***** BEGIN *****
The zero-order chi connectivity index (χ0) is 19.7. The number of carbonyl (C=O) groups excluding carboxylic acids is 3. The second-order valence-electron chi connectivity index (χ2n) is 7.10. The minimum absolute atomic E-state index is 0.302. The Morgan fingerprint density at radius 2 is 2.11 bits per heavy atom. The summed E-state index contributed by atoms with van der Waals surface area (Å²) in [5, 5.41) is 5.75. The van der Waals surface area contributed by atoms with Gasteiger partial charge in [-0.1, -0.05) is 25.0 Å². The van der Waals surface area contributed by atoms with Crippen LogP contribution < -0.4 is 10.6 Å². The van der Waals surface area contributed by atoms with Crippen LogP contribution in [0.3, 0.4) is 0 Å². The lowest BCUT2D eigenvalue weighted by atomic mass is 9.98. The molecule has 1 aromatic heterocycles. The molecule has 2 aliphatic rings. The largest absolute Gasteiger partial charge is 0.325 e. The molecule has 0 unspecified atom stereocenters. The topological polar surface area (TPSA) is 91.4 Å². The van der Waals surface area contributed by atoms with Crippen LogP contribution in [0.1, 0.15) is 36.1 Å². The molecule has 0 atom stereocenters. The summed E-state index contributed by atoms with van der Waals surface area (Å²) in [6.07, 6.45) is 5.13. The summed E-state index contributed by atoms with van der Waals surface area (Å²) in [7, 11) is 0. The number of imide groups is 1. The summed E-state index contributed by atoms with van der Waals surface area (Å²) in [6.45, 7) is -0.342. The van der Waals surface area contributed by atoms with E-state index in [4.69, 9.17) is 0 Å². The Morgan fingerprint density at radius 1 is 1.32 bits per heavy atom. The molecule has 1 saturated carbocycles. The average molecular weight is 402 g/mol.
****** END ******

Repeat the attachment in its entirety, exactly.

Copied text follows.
The zero-order chi connectivity index (χ0) is 19.7. The number of carbonyl (C=O) groups excluding carboxylic acids is 3. The second-order valence-electron chi connectivity index (χ2n) is 7.10. The minimum absolute atomic E-state index is 0.302. The Morgan fingerprint density at radius 2 is 2.11 bits per heavy atom. The summed E-state index contributed by atoms with van der Waals surface area (Å²) in [5, 5.41) is 5.75. The van der Waals surface area contributed by atoms with Gasteiger partial charge in [-0.1, -0.05) is 25.0 Å². The van der Waals surface area contributed by atoms with Crippen LogP contribution < -0.4 is 10.6 Å². The van der Waals surface area contributed by atoms with Crippen LogP contribution in [0.3, 0.4) is 0 Å². The lowest BCUT2D eigenvalue weighted by atomic mass is 9.98. The molecule has 1 aromatic heterocycles. The molecule has 2 aliphatic rings. The largest absolute Gasteiger partial charge is 0.325 e. The molecule has 0 unspecified atom stereocenters. The topological polar surface area (TPSA) is 91.4 Å². The van der Waals surface area contributed by atoms with Crippen LogP contribution in [0.1, 0.15) is 36.1 Å². The molecule has 0 atom stereocenters. The summed E-state index contributed by atoms with van der Waals surface area (Å²) in [6.07, 6.45) is 5.13. The summed E-state index contributed by atoms with van der Waals surface area (Å²) in [7, 11) is 0. The number of imide groups is 1. The summed E-state index contributed by atoms with van der Waals surface area (Å²) in [6.45, 7) is -0.342. The van der Waals surface area contributed by atoms with E-state index in [4.69, 9.17) is 0 Å². The Morgan fingerprint density at radius 1 is 1.32 bits per heavy atom. The molecule has 1 saturated carbocycles. The average molecular weight is 402 g/mol.